As an individual user, you might frequently grab images off Google, or share/retweet follower content. You might even ‘steal’ tweets. On a professional level, this could get you sued. So make sure that social media etiquette is respected. Train your team to attribute images, content, even quotes. It only takes a few extra minutes. Get them into the habit of making formal requests (preferably in a public digital space) before sharing images. This is crucial if the image isn’t watermarked. Remind them to never post anything without a hat-tip, handle, or mention of its originator. They may think that posting an infographic or resharing a video will benefit their peers. However, they should also give credit where credit is due.

6. Show Your Personality

The most crucial aspect of social media in online training is the character. You don’t want your brand account to sound like a robot. But you don’t want to wade into risky waters either. Design a distinct brand persona and teach your digital team how to embody it. If your corporate account has rotational staff, they can give the account their own touch while they’re on duty. This is a learned skill that adds engagement and wins customer loyalty. But give your team solid PR training, so they know where the line is and can avoid edging too close.

7. Watch The Hashtags

If you use too many, you become annoying and they lose purpose. But as a brand account, you have the ability to own a conversation and make it viral. Stick to one hashtag per campaign, two if you must. Train your team on smart hashtag generation. Get them to double-check for potentially problematic translations, as it could mean something else in another language. They should also check for alternate interpretation or spelling snafus.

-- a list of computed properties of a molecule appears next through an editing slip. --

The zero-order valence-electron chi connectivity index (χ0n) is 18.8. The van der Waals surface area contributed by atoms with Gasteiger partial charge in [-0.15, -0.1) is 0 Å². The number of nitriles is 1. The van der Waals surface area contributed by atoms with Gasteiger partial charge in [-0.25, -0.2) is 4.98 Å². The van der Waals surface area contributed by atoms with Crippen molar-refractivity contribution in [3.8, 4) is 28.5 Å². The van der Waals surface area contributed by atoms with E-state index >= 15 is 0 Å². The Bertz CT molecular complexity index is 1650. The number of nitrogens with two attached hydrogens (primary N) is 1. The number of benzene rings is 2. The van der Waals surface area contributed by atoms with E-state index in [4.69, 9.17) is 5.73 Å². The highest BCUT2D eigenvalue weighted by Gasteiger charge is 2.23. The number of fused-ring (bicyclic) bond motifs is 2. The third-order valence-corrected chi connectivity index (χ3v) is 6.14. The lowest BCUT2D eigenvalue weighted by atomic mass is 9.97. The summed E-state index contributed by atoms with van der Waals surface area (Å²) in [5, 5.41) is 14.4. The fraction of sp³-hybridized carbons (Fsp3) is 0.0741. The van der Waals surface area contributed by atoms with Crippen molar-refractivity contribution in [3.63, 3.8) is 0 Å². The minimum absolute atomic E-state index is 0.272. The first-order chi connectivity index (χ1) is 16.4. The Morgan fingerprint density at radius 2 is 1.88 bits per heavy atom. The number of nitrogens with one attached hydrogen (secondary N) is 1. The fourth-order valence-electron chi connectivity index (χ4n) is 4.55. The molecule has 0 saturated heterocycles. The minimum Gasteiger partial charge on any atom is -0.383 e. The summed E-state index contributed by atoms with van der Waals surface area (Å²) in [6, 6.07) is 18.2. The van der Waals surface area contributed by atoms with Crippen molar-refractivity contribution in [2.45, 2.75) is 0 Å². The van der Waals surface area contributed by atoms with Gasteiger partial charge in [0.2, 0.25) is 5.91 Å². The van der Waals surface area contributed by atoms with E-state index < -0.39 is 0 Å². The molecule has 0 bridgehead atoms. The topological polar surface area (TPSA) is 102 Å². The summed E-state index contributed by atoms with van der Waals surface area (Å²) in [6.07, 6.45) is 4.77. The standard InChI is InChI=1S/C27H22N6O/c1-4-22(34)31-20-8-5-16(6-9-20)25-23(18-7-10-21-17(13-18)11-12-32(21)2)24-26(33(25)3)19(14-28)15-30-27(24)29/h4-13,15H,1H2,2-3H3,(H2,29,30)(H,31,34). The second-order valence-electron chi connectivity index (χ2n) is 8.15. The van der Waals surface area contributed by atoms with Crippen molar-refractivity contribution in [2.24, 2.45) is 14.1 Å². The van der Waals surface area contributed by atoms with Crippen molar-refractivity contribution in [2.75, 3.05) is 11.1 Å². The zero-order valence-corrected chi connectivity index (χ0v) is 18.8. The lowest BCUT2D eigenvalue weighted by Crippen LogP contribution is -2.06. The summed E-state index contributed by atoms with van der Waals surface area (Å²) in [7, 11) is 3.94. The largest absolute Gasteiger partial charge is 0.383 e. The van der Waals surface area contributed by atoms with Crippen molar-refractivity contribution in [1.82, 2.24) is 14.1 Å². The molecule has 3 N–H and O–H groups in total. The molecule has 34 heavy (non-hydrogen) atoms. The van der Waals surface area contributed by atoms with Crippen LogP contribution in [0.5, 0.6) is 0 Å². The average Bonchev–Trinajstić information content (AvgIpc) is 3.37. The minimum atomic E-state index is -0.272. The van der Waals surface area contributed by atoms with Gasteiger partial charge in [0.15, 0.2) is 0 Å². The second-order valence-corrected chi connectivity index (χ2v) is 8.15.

8. Play Nice With Others

Every now and then an online dispute is bound to erupt. It might be that an employee shares a resource that is deemed inappropriate by a peer. Or someone provides unsolicited feedback that’s misconstrued. Whatever the case, employees need to play nice with others and respect each other’s opinions and thoughts, according to social media etiquette. This also includes a good amount of diversity and inclusion online training. For example, they need to be aware of the fact that their remote co-workers hail from different backgrounds. As such, they have different ways of wording things to get the point across or may find certain images/phrases offensive.

Conclusion

Social media etiquette in online training involves so much more than choosing the right handle. Average online training courses will focus on how to gain followers, or how to log in and log out. Proper online training goes deeper into brand etiquette. It shows you how to merge PR and customer care, creating a powerful online presence for your brand. Train them to segregate their personal and brand accounts from day one. They should have an assigned device or browser for each account. Familiarize your corporate learners with social media management software. Teach them to choose hashtags wisely and limit their usage. They should also express the brand persona while deftly infusing a little of their own. And they should never post anything without attribution.